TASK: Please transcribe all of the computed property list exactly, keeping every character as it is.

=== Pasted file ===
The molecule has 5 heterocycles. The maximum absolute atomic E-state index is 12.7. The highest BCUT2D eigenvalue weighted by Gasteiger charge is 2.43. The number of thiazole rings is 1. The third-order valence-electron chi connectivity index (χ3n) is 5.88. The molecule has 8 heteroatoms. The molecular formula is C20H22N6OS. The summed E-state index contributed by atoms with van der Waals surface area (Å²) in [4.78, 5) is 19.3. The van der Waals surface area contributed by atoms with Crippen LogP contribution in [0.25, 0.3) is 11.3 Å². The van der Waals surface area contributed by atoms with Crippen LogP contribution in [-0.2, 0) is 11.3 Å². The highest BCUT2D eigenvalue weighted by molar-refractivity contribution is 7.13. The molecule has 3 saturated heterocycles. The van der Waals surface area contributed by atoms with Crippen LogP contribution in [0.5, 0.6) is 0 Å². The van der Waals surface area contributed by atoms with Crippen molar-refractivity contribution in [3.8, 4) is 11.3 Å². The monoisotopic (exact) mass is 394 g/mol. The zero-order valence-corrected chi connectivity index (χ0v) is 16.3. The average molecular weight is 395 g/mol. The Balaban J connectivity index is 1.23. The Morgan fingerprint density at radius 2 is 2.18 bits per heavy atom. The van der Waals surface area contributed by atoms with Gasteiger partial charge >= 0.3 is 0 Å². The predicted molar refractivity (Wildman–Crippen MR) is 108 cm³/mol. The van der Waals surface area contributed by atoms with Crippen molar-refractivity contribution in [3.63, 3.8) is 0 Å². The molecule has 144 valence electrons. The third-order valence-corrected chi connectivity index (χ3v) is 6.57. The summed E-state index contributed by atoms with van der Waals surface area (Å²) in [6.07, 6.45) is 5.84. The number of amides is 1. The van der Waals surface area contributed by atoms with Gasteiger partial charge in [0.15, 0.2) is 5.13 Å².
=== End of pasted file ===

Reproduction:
The molecule has 5 heterocycles. The maximum absolute atomic E-state index is 12.7. The highest BCUT2D eigenvalue weighted by Gasteiger charge is 2.43. The number of thiazole rings is 1. The third-order valence-electron chi connectivity index (χ3n) is 5.88. The molecule has 8 heteroatoms. The molecular formula is C20H22N6OS. The summed E-state index contributed by atoms with van der Waals surface area (Å²) in [4.78, 5) is 19.3. The van der Waals surface area contributed by atoms with Crippen LogP contribution in [0.25, 0.3) is 11.3 Å². The van der Waals surface area contributed by atoms with Crippen LogP contribution in [-0.2, 0) is 11.3 Å². The highest BCUT2D eigenvalue weighted by molar-refractivity contribution is 7.13. The molecule has 3 saturated heterocycles. The van der Waals surface area contributed by atoms with Crippen LogP contribution in [0.5, 0.6) is 0 Å². The van der Waals surface area contributed by atoms with Crippen molar-refractivity contribution in [3.8, 4) is 11.3 Å². The monoisotopic (exact) mass is 394 g/mol. The zero-order valence-corrected chi connectivity index (χ0v) is 16.3. The average molecular weight is 395 g/mol. The Balaban J connectivity index is 1.23. The Morgan fingerprint density at radius 2 is 2.18 bits per heavy atom. The van der Waals surface area contributed by atoms with Gasteiger partial charge >= 0.3 is 0 Å². The predicted molar refractivity (Wildman–Crippen MR) is 108 cm³/mol. The van der Waals surface area contributed by atoms with Crippen molar-refractivity contribution in [3.63, 3.8) is 0 Å². The molecule has 144 valence electrons. The third-order valence-corrected chi connectivity index (χ3v) is 6.57. The summed E-state index contributed by atoms with van der Waals surface area (Å²) in [6.07, 6.45) is 5.84. The number of amides is 1. The van der Waals surface area contributed by atoms with Gasteiger partial charge in [0.15, 0.2) is 5.13 Å².